your favourite beer is becoming a favourite pastime for many people of all ages
and many varied backgrounds. Here at Burleigh Homebrew we have most of the ways
and means to begin. It doesn’t have to take too much of your time and is a
great hobby that has an enjoyable reward at the end of the process. It also
gives you a warm fuzzy feeling of being proud of yourself after creating your
own beer, you could even start referring to yourself as a brewmaster!
point in time Home Brewing shops have access to beer making ingredients from
all over the world. Ingredients including Malts of all varieties. Hops that
have been grown in America, England, Germany, Czechoslovakia, New Zealand and
Australia. Dry and liquid yeasts of all different strains from all the major
suppliers. There are even adjuncts such as dry enzyme and finings available.
beer can be as easy or as complicated as you want. Homebrewing companies such
as Coopers/Morgans/Mangrove Jacks/Blackrock etc have made it easy for those
brewers who haven’t the time or inclination to create a beer from scratch. They
have mastered the process of combining all the ingredients and reducing them
into convenient 1.5kg cans of hopped specific extract brew. From a lager, an
Ale to a stout to name a few, at their breweries they combine a mashed
combination of malt, water and hops to boil up a brew of specific taste. It is
then place in a vacuum to allow it to be reduced to these concentrated 1.5kg cans
ingredients they use in all the brews has improve immensely from the old days.
If your experience with homebrew in the past was a taste of bananas or was basically
unpleasant then it must have been a while ago. Homebrew beer nowadays can be
made to commercial/craft beer quality.
Try and get
a sample from a friend or go to your local homebrew shop. Here at Burleigh
Homebrew we will always have a beer on tap for you to taste.
Now to the
varied processes of making your beer at home.
using the 1.5kg cans of hopped extract only have to mix some fermentable
sugar/malts and warm water for dissolving to the canned extract, mix vigorously,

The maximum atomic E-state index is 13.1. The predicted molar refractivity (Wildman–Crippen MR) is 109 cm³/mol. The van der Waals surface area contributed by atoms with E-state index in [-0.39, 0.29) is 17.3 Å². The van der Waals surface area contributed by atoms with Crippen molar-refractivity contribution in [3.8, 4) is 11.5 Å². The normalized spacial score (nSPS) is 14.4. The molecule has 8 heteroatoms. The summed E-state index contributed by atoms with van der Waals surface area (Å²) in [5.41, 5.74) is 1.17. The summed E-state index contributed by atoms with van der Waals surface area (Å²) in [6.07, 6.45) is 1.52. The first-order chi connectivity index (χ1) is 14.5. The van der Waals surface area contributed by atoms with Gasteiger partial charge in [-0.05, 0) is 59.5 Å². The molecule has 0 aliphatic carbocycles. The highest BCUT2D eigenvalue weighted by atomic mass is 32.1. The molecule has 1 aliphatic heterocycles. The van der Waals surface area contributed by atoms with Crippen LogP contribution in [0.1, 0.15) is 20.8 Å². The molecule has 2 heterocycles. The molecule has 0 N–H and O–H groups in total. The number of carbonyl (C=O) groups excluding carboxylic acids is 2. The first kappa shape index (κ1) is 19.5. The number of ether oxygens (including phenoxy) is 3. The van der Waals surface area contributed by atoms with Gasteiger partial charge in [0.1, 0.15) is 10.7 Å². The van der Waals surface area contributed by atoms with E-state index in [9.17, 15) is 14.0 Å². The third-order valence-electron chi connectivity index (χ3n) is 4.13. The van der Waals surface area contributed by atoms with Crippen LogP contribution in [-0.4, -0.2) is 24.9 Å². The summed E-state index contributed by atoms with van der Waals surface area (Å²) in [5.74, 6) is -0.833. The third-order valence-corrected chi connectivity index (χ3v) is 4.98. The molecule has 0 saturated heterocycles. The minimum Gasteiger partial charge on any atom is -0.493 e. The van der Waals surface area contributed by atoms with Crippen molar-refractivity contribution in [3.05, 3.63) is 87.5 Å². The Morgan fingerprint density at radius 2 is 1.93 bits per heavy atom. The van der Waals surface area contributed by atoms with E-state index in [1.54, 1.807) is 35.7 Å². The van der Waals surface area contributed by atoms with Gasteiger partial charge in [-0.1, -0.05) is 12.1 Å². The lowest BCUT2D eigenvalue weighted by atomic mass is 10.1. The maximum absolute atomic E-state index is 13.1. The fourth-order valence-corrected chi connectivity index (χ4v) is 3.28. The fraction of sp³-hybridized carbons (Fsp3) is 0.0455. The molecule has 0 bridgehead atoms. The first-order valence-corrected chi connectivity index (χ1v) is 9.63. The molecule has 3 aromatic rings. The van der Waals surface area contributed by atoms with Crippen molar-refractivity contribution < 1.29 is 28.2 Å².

sprinkle the yeast on top and leave to ferment for 7-10 days. Your homebrew has
been created. The chemical reaction of yeast and sugar takes place to produce
an amazing specific beer of your choosing. Once fermentation is finished there is the process
of either bottling or kegging. In the bottles it will need to be carbonated
(secondary carbonation), this is done by adding 8gms of sugar for each litre of
brew. The kegs can be force carbonated with CO2.
would be at a drinkable stage after 2 weeks but would still be green, a term
used to describe it of not being ripe or mature. For best results the beer will
get better with age, 1 month- 2 months or for even better tasting beer 3 months
There are numerous
ways to augment the basic procedure described above to enhance the overall beer
quality and all of them are rather simple and they won’t add much time to the
better yeast that goes with the particular style of beer is probably the best
way to take your brew from a good one to a great one. As I have mentioned
previously Homebrewers nowadays are blessed with the quality of good yeasts
that are available to them and there is a diverse number of different strains
that can be used in your brew.
whether used for bittering, finishing or dry hopping can be added to the
brewing process to enhance your brew. Steeping the hops in boiling water will
extract bitterness, in water that is hot will extract mostly flavour and
throwing the hops in the fermenter 3+ days after your fermenting begins will
extract the hop’s aromas. Here at Burleigh Homebrew we have 20+ hop varieties
available from all over the world.
to give your beer a kick is to steep a small amount of freshly cracked